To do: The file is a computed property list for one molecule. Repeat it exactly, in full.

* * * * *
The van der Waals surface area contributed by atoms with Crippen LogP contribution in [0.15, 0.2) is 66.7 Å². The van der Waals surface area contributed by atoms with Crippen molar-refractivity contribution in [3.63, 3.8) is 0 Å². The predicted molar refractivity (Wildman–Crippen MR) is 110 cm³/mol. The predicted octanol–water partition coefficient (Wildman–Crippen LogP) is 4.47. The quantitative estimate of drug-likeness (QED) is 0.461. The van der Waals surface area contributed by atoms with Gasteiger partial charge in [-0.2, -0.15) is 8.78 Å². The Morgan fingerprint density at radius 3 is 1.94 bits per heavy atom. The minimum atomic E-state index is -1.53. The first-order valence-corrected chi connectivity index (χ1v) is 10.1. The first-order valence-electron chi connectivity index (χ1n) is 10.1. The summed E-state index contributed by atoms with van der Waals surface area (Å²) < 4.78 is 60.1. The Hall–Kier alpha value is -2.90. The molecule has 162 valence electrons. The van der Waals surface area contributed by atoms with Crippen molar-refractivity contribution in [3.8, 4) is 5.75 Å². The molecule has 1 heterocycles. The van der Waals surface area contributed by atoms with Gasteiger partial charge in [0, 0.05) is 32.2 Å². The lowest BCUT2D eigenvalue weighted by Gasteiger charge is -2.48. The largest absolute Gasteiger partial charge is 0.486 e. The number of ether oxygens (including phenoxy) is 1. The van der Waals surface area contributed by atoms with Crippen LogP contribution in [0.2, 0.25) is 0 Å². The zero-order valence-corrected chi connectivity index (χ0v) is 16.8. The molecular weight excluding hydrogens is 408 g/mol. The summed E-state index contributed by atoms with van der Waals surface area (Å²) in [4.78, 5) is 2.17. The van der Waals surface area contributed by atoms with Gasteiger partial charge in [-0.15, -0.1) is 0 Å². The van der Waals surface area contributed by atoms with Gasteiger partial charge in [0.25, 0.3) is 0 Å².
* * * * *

The van der Waals surface area contributed by atoms with Crippen LogP contribution in [0.15, 0.2) is 66.7 Å². The van der Waals surface area contributed by atoms with Crippen molar-refractivity contribution in [3.63, 3.8) is 0 Å². The predicted molar refractivity (Wildman–Crippen MR) is 110 cm³/mol. The predicted octanol–water partition coefficient (Wildman–Crippen LogP) is 4.47. The quantitative estimate of drug-likeness (QED) is 0.461. The van der Waals surface area contributed by atoms with Gasteiger partial charge in [-0.2, -0.15) is 8.78 Å². The Morgan fingerprint density at radius 3 is 1.94 bits per heavy atom. The minimum atomic E-state index is -1.53. The first-order valence-corrected chi connectivity index (χ1v) is 10.1. The first-order valence-electron chi connectivity index (χ1n) is 10.1. The summed E-state index contributed by atoms with van der Waals surface area (Å²) < 4.78 is 60.1. The Hall–Kier alpha value is -2.90. The molecule has 162 valence electrons. The van der Waals surface area contributed by atoms with Crippen molar-refractivity contribution in [3.8, 4) is 5.75 Å². The molecule has 1 heterocycles. The van der Waals surface area contributed by atoms with Gasteiger partial charge in [0, 0.05) is 32.2 Å². The lowest BCUT2D eigenvalue weighted by Gasteiger charge is -2.48. The largest absolute Gasteiger partial charge is 0.486 e. The number of ether oxygens (including phenoxy) is 1. The van der Waals surface area contributed by atoms with Crippen LogP contribution in [0.2, 0.25) is 0 Å². The zero-order valence-corrected chi connectivity index (χ0v) is 16.8. The molecular weight excluding hydrogens is 408 g/mol. The summed E-state index contributed by atoms with van der Waals surface area (Å²) in [4.78, 5) is 2.17. The van der Waals surface area contributed by atoms with Gasteiger partial charge in [-0.15, -0.1) is 0 Å². The van der Waals surface area contributed by atoms with Gasteiger partial charge in [0.25, 0.3) is 0 Å².